Google Duplex is Using Humans to Make Restaurant Reservations and Not Just AI
The New York Times reported yesterday that Google Duplex is using humans to make restaurant reservations, at least in some circumstances. Google Duplex was introduced into four locations in November 2018 and then expanded to 43 states in March 2019. The service can make phone calls on behalf of a user to perform tasks such as making restaurant reservations, setting hair salon appointments, and inquiring about hours of operation for retailers. Making a restaurant reservation is the first of these use cases to roll out broadly and previous reporting confirmed the use of the Google Duplex assistant, an AI-enabled bot, to book tables.
Google Didn’t Reveal the Use of Humans for Duplex
However, there was never an indication by Google that humans were in the loop for any of these activities. Google stunned many observers when it demonstrated the service in May 2018 to its I/O developer conference audience. The humanlike sound and speech patterns were better than people expected and the AI appeared to be agile enough to manage even non-linear conversation as long as the domain, such as appointment setting, was limited. Google’s goal is to take care of mundane tasks for users so, in theory, a user would not care whether it is a human or an AI-based bot executing the activity. Using a human is an expensive way to complete the task. The bigger story is that Google was not forthcoming about the state of the technology.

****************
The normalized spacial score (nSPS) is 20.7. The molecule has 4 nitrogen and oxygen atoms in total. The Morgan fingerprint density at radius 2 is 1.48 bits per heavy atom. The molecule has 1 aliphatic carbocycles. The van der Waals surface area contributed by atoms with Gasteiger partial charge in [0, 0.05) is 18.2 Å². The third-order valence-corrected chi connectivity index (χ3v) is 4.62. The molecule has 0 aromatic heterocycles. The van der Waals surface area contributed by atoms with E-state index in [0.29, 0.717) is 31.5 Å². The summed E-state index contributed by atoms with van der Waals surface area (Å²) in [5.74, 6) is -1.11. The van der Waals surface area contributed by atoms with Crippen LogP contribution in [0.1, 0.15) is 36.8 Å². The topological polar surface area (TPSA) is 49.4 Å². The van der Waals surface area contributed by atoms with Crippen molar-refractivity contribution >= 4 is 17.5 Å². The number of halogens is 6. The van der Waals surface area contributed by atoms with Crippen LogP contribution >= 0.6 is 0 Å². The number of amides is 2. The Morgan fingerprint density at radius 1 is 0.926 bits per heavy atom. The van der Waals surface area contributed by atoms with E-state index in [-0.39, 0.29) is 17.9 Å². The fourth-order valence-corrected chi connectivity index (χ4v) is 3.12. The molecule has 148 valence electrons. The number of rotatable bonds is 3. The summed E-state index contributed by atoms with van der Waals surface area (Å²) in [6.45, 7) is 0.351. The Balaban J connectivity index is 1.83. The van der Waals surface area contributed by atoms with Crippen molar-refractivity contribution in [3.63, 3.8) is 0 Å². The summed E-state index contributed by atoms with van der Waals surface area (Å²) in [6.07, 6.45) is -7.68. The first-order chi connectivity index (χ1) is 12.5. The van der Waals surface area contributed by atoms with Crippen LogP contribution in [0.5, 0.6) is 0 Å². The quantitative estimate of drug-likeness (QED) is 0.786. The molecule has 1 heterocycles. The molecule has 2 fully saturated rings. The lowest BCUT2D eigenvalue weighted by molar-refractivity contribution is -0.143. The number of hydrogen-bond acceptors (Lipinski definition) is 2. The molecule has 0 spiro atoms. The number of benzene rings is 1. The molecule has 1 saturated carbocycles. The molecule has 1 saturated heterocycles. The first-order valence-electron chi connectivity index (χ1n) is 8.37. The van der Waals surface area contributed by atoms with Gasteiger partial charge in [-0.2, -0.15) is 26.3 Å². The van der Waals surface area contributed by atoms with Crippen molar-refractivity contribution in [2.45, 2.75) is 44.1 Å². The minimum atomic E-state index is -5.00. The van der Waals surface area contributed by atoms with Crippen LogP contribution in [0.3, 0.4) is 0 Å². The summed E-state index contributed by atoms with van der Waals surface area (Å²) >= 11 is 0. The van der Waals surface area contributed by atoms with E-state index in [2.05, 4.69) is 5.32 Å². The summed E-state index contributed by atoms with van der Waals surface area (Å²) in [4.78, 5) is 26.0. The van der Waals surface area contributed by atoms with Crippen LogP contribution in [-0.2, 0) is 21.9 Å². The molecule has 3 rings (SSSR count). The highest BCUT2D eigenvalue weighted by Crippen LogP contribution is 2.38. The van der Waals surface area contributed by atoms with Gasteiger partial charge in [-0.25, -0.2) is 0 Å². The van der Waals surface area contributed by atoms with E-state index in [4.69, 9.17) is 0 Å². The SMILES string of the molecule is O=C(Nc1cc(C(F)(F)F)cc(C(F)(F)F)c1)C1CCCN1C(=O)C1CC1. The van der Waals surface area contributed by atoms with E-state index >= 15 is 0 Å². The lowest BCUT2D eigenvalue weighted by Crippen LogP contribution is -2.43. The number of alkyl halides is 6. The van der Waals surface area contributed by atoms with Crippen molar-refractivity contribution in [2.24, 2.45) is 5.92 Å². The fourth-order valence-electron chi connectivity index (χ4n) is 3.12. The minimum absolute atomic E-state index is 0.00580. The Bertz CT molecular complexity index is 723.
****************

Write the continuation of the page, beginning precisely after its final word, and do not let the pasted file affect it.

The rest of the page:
In some ways, it is surprising that it took this long for the practice to be exposed. The reason for this is likely that the speech and conversational capabilities of Google Duplex are so strong that people may simply not have noticed when humans were inserted into the process. You can hear from the recording published by the New York Times that the caller to Lao Thai Kitchen in Albany, California has a noticeable Irish accent and the restaurant host even makes mention of it. Although not in the recording the article reported that “When asked whether he was a robot, the caller immediately replied, ‘No, I’m not a robot,’ and laughed.” You can listen to a portion of the call below.
Filling in Gaps and Amassing Training Data
The New York Times reporters confirmed with Google that the call was placed by a human. “The company said that about 25 percent of calls placed through Duplex started with a human, and that about 15 percent of those that began with an automated system had a human intervene at some point.” That means about 64% of all Google Duplex tasks are fully executed by the AI and 36% require some sort of human assistance. However, the Times reporters ad hoc testing with over a dozen restaurants resulted in four completed bookings with three made by humans. Those results suggest something closer to the inverse with 25% of calls using Google Duplex. According to the Times:
In other words, Duplex, which Google first showed off last year as a technological marvel using A.I., is still largely operated by humans.
Google told the reporters that it was taking a conservative approach because the system doesn’t yet know which restaurants accept reservations. Much of this information is actually accessible in the Google Knowledge Graph and through integrations with third parties so that doesn’t seem like a great excuse.
It is, however, interesting that the script for the human was similar to what you hear when the Duplex bot calls saying first it is from Google and that the call may be recorded. The warning about the recording is required in several states, including California where this call took place, where all parties on a call must consent to the recording. A key difference is that the human actually moves through the script a bit faster than Google Duplex. These use of a similar script and humans could also become training data for Duplex to use in its efforts to improve over time. Both humans and bots face similar challenges when conversations do not proceed as expected so anticipating those differences based on real-life human-t0-human calls could accelerate the effectiveness of Google Duplex.